If you are a working mom, what is the experience like for you? If you’re currently a stay at home mom, how did you make that choice? Do you think the US should do more to support dual earner families? Why or why not?

A Day in the Life

I don’t remember where I first saw someone do this, but I’ve read a few posts where people chronicle their day, simply relating what they did for 24 hours. I like the idea, it’s kind of like leaving a map of one’s daily life, so that a future me might come back and read it and remember what my days were like when I had two small children. I’ve been wanting to do it, but never settled on a day before. I think yesterday was as good a day as any. It was a bit crazier than most days, but I also think it gives a good idea of all the many things I feel like I’m juggling on any given day. So here goes. (I tried to keep this brief, but of course I failed miserably.)

5:38 Monito wakes me up before my alarm. I sleepily check my phone for the time, turn off my alarms (so they won’t go off while I’m in with him), turn off the sound monitor (so it won’t wake Mi.Vida), put on my robe and make a bottle. I feed Monito, change him, and put him back to bed, praying he’ll fall back asleep. Miraculously, he does.

6:00 Lie in bed a bit, reading emails and blog posts. Try not to calculate how much sleep I got the night before.

6:05 Tip toe around our bedroom and scrounge for something suitable to wear. It’s light enough now that I don’t have to use the flashlight app on my phone to find an outfit.

6:10 Take a quick body shower. Get dressed in the bathroom.

6:24 Run downstairs to get the cloth diaper pockets and inserts from the laundry. Throw some into a dry, clean wet back and bring them upstairs. Sit on the couch and put together 18 diapers. Pack them into the wet bag, add some clean clothes for the week, and leave it next to the stairs.

6:39 Freak out when I realize the plumber is coming today and I haven’t made arrangements for leaving him a key. Wake Mi.Vida with a start. Debate with him whether I should hid a key in the potted plant behind the gate or not lock the garage door. We decide on the potted plant.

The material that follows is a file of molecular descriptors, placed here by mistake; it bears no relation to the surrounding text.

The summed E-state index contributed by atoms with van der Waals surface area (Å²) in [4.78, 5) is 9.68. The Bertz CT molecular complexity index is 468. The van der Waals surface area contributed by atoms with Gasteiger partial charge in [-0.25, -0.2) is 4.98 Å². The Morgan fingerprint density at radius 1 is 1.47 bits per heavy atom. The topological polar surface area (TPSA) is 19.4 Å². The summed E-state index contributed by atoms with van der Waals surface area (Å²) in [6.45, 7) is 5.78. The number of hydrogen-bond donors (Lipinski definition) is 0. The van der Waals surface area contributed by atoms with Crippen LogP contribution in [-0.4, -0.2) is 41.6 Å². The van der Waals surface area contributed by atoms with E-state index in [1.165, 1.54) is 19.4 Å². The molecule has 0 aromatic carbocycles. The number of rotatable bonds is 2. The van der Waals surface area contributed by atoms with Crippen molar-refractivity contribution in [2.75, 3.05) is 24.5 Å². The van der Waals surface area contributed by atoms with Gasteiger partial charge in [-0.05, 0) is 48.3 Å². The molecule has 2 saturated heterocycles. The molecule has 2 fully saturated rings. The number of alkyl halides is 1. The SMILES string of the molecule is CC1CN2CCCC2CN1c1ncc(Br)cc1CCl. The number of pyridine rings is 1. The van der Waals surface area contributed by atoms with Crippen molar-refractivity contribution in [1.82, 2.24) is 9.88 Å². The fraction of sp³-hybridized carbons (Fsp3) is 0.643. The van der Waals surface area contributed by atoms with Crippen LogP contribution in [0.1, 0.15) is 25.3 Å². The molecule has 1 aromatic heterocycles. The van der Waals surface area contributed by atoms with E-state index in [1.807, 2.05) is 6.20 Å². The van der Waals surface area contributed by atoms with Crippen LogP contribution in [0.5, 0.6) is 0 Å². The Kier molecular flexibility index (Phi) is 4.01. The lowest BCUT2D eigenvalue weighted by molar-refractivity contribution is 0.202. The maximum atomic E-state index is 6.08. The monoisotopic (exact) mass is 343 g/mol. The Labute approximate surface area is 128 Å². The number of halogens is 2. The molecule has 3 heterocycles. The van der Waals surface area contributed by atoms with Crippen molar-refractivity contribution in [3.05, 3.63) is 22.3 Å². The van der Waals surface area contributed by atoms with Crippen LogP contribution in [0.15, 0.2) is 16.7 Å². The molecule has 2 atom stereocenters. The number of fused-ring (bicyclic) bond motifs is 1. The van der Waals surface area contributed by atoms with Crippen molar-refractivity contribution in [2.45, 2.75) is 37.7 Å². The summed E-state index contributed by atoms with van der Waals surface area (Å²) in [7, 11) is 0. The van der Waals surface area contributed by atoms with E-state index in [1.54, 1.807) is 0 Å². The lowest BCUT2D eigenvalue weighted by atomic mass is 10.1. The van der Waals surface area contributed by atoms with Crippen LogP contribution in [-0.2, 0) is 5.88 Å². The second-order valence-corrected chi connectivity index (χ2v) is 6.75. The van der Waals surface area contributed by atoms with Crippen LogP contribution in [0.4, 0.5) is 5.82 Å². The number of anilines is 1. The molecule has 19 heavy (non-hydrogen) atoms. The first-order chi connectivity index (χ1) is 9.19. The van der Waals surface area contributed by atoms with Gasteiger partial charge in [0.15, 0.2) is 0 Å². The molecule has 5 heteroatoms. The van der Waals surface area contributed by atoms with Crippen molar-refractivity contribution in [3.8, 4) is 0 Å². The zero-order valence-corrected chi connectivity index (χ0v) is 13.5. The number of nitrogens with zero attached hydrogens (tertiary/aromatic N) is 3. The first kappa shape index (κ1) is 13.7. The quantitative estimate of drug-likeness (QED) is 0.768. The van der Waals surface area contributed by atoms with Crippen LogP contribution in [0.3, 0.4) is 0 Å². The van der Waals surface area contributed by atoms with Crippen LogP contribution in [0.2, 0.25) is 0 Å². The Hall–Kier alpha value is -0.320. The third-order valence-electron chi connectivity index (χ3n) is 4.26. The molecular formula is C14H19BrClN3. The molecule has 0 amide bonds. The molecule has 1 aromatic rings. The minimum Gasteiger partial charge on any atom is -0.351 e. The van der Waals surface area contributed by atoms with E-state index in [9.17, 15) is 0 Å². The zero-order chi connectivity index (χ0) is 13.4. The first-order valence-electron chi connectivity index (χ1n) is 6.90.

6:45 Leave tenant’s unit key in the potted plant. Feel guilty for jarring Mi.Vida awake when I could have figured out myself. Feel resentful that he left all the coordinating of this huge plumbing job to me.

6:50 Get into car. Text the girl I drive to school some days that I’m coming. Drive over to pick her up, using talk to text to message Mi.Vida and the plumber.

7:05 Finally on the highway, headed to work.

7:13 Get a text from the plumber saying that he’s coming the 13th, which is tomorrow. It’s true that we had agreed on the 13th, but we had also agreed on Monday/Tuesday the 13th/14th. Of course Monday/Tuesday is the 12th/13th. I realize my mistake and curse myself loudly. Poor 8th grader tries to look busy on phone. Spend the next 15 minutes using talk to text to get a hold of my tenant and tell her she doesn’t need to out of the unit until tomorrow, and ask the contractor if he can come Thursday/Friday now to install the new cabinets, counter top and sink. He’s not sure that will work but he’ll let me know. I spend the rest of my drive down cursing myself for my stupidity.

7:47 Arrive at work. Decide on a plan for one of my classes. Start looking for the little teaching clocks I need to do the lesson. Never find them, despite tearing my classroom apart for a good 15 minutes. My mom comes in and I yell about not being able to find anything. She asks me what I’m trying to find and disappears hastily.

8:05 Let my class in seconds before the final bell rings. My mom also shows up with little learning clocks that she borrowed from a 2nd grade teacher. I thank her profusely. Take attendance for Advisory.

8:15 Teach 5th grade ELD

9:13 Teach 7th/8th grade Spanish.

10:05 Enjoy a short break.

10:20 Teach 7th/8th grade study skills. Three of my 8th graders are in danger of not graduating.